DINA EASTWOOD TALKS WITH ROBERT DUVALL
ARTWORKS Fall 2009
Robert Duvall’s CV would be coveted by even the most seasoned actor. He has starred in or been featured in more than 75 films. You’ve seen him a hundred times in everything from 1960’s “Joe Kidd” to “Godfather” to “Popeye” How about Lieutenant Colonel Bill Kilgore in 1979’s “Apocalypse Now?” He does not speak of childhood regrets, or the pain-in-the-neck profession of acting. Instead, he has hobbies, several of them, and relishes the gifts his acting career has provided. Duval has a profound love of Argentina, and chiefly, one its most beautiful exports, his wife of five years Luciana, whom he met on the streets of Buenos Aires while making a stop to buy a hostess gift. The real gift turned out to be the partnership. The pair enjoys tango dancing and polo ponies, as well as a great meal.
After a two year stint in the U.S. Army, Duvall used the G.I. Bill to take classes at The Neighborhood Playhouse School of the Theatre in New York with Dustin Hoffman. They even shared an apartment. Both were close to another actor looking for a break – Gene Hackman. Duvall made his major movie debut in 1956 alongside Paul Newman in “Somebody Up There Likes Me.” But it was his performance as Boo Radley in “To Kill a Mockingbird” in 1962 that turned him into a Hollywood A-lister. Since then he’s gone on to win an Academy Award, two Emmys and four Golden Globes. His new movie is called “Get Low” with Bill Murray, Lucas Black and Sissy Spacek. Duvall plays Felix Bush, a 1930’s era hermit, who gets sick and tired of the town’s myths about him. So he decides to throw his own funeral party while he’s still alive. The movie takes a profound turn when he chooses “funeral day” to makes a haunting confession about why he became a recluse. The role is standard Duvall – gripping and real. He is considered by many to be the one of the greatest and most consistent actors in Hollywood.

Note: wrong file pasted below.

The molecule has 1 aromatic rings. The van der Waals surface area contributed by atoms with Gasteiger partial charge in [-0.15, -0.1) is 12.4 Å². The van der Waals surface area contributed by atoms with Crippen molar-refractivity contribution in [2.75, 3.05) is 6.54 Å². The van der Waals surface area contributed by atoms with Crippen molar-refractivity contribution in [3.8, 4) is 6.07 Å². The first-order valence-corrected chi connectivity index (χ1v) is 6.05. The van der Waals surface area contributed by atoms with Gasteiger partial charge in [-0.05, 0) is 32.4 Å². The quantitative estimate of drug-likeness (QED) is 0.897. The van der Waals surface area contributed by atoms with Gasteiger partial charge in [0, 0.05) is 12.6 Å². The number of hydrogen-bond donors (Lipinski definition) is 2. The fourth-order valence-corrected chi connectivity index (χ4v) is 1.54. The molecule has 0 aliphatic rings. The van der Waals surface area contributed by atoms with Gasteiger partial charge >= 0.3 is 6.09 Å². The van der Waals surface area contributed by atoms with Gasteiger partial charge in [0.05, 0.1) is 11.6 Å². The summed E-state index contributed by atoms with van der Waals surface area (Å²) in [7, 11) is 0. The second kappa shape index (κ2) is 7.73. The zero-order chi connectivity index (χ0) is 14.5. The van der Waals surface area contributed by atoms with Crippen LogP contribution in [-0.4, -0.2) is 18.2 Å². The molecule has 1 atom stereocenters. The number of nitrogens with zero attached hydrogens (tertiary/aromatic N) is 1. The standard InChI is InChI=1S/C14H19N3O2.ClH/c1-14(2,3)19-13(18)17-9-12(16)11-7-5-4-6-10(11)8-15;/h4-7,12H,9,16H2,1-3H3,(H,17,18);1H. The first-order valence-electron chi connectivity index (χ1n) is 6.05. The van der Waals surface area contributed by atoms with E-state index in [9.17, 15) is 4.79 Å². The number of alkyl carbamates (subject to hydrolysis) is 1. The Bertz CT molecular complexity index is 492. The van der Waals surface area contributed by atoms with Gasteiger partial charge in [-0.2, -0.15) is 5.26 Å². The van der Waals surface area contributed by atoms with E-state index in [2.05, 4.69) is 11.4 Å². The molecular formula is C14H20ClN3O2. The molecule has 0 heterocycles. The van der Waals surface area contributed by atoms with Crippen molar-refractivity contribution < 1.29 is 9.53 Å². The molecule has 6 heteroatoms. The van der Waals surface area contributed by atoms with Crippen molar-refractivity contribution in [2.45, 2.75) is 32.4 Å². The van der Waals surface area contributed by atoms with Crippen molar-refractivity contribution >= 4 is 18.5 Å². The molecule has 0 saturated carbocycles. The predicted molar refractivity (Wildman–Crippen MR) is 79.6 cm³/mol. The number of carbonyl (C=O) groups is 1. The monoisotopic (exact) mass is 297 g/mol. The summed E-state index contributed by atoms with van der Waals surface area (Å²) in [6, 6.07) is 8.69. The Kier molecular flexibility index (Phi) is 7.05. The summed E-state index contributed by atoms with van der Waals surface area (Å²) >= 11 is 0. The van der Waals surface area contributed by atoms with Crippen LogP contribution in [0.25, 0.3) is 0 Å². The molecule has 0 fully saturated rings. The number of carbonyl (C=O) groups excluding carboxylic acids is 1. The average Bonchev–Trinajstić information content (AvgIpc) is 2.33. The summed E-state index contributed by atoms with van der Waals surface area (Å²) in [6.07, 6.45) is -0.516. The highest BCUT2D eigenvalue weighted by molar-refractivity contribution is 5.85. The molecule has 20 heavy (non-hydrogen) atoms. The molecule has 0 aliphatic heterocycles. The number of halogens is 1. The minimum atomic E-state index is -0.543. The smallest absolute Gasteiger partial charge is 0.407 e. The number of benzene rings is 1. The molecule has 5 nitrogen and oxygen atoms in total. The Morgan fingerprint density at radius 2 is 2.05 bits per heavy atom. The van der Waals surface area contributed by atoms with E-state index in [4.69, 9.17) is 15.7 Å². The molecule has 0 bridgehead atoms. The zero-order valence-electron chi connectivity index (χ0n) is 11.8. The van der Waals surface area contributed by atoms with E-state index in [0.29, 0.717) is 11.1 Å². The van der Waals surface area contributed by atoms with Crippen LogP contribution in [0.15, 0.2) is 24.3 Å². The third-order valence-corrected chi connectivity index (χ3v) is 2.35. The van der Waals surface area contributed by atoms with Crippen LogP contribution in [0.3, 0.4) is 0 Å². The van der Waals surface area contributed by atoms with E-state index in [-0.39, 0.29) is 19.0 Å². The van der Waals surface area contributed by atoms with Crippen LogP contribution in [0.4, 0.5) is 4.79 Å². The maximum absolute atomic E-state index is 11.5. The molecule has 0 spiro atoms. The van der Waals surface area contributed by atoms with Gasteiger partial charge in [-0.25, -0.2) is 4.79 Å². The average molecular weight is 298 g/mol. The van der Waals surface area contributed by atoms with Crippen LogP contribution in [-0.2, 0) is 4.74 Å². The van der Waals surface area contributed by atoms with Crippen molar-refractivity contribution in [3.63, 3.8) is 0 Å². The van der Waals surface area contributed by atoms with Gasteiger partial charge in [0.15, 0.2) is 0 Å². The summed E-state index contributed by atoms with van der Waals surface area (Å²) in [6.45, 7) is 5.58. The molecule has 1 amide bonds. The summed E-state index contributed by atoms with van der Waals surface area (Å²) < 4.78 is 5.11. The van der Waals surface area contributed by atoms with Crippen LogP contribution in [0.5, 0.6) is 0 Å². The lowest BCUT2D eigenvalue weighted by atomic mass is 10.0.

Dina: You’ve got a new movie coming out that sounds intriguing, “Get Low”?
Robert: The director was actually a former cinematographer, so it does have a nice look to it. They brought in a guy from Alabama to try to turn it around, kind of make it a Southern story. It’s a nicely done story. We shot it in the state of Georgia. It was kind of like the movie I did with Clint, “The Stars Fell on Henrietta,” a wonderful, small little movie. “
Dina: Do you take parts purely out of love, or do you think, “Oh,I gotta pick up a paycheck, and I kind of like the script?”